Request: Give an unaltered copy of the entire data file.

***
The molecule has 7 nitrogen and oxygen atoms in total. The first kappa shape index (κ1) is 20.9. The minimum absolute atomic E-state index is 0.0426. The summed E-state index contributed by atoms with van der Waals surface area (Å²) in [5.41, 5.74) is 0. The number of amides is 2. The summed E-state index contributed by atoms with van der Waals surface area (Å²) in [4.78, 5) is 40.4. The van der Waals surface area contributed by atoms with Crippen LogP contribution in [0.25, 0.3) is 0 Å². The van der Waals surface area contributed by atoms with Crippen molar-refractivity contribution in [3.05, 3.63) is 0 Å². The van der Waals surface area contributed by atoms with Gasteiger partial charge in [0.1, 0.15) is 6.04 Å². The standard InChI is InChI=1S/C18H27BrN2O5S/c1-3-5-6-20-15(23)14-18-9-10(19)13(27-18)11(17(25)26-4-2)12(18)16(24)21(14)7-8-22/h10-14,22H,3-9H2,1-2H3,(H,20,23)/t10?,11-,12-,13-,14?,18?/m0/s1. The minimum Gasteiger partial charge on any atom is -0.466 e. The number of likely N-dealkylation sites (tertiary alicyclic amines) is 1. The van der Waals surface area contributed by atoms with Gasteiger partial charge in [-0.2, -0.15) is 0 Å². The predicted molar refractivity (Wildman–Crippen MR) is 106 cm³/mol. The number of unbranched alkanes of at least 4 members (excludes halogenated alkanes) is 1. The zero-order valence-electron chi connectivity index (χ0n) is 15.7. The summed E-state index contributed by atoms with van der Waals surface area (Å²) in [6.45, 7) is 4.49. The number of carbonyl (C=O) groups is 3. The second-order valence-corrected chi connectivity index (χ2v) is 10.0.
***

The molecule has 7 nitrogen and oxygen atoms in total. The first kappa shape index (κ1) is 20.9. The minimum absolute atomic E-state index is 0.0426. The summed E-state index contributed by atoms with van der Waals surface area (Å²) in [5.41, 5.74) is 0. The number of amides is 2. The summed E-state index contributed by atoms with van der Waals surface area (Å²) in [4.78, 5) is 40.4. The van der Waals surface area contributed by atoms with Crippen LogP contribution in [0.25, 0.3) is 0 Å². The van der Waals surface area contributed by atoms with Crippen molar-refractivity contribution in [3.05, 3.63) is 0 Å². The van der Waals surface area contributed by atoms with Gasteiger partial charge in [0.1, 0.15) is 6.04 Å². The standard InChI is InChI=1S/C18H27BrN2O5S/c1-3-5-6-20-15(23)14-18-9-10(19)13(27-18)11(17(25)26-4-2)12(18)16(24)21(14)7-8-22/h10-14,22H,3-9H2,1-2H3,(H,20,23)/t10?,11-,12-,13-,14?,18?/m0/s1. The minimum Gasteiger partial charge on any atom is -0.466 e. The number of likely N-dealkylation sites (tertiary alicyclic amines) is 1. The van der Waals surface area contributed by atoms with Gasteiger partial charge in [-0.2, -0.15) is 0 Å². The predicted molar refractivity (Wildman–Crippen MR) is 106 cm³/mol. The number of unbranched alkanes of at least 4 members (excludes halogenated alkanes) is 1. The zero-order valence-electron chi connectivity index (χ0n) is 15.7. The summed E-state index contributed by atoms with van der Waals surface area (Å²) in [6.45, 7) is 4.49. The number of carbonyl (C=O) groups is 3. The second-order valence-corrected chi connectivity index (χ2v) is 10.0.